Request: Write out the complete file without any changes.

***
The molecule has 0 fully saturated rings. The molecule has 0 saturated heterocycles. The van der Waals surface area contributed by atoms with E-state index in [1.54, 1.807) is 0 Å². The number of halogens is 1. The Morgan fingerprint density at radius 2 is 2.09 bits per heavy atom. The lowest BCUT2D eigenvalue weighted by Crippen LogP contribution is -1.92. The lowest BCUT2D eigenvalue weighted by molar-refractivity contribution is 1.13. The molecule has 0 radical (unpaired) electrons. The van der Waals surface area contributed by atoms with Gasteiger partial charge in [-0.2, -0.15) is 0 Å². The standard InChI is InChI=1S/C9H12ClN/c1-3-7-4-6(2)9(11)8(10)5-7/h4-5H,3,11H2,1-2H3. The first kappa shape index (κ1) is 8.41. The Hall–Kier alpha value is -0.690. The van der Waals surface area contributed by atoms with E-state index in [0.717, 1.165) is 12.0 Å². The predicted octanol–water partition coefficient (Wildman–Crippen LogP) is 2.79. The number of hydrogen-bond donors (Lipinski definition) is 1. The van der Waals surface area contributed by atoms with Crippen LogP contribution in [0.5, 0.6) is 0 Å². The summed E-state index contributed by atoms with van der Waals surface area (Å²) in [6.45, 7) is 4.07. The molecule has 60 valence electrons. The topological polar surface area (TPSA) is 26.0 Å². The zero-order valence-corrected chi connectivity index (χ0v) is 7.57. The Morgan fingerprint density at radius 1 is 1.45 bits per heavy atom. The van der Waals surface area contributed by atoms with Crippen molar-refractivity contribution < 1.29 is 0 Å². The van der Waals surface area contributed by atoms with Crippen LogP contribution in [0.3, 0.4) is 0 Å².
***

The molecule has 0 fully saturated rings. The molecule has 0 saturated heterocycles. The van der Waals surface area contributed by atoms with E-state index in [1.54, 1.807) is 0 Å². The number of halogens is 1. The Morgan fingerprint density at radius 2 is 2.09 bits per heavy atom. The lowest BCUT2D eigenvalue weighted by Crippen LogP contribution is -1.92. The lowest BCUT2D eigenvalue weighted by molar-refractivity contribution is 1.13. The molecule has 0 radical (unpaired) electrons. The van der Waals surface area contributed by atoms with Gasteiger partial charge in [-0.2, -0.15) is 0 Å². The standard InChI is InChI=1S/C9H12ClN/c1-3-7-4-6(2)9(11)8(10)5-7/h4-5H,3,11H2,1-2H3. The first kappa shape index (κ1) is 8.41. The Hall–Kier alpha value is -0.690. The van der Waals surface area contributed by atoms with E-state index in [0.717, 1.165) is 12.0 Å². The predicted octanol–water partition coefficient (Wildman–Crippen LogP) is 2.79. The number of hydrogen-bond donors (Lipinski definition) is 1. The van der Waals surface area contributed by atoms with Crippen LogP contribution in [0.5, 0.6) is 0 Å². The summed E-state index contributed by atoms with van der Waals surface area (Å²) in [6.45, 7) is 4.07. The molecule has 60 valence electrons. The topological polar surface area (TPSA) is 26.0 Å². The zero-order valence-corrected chi connectivity index (χ0v) is 7.57. The Morgan fingerprint density at radius 1 is 1.45 bits per heavy atom. The van der Waals surface area contributed by atoms with Crippen molar-refractivity contribution < 1.29 is 0 Å². The van der Waals surface area contributed by atoms with Crippen LogP contribution in [0.3, 0.4) is 0 Å².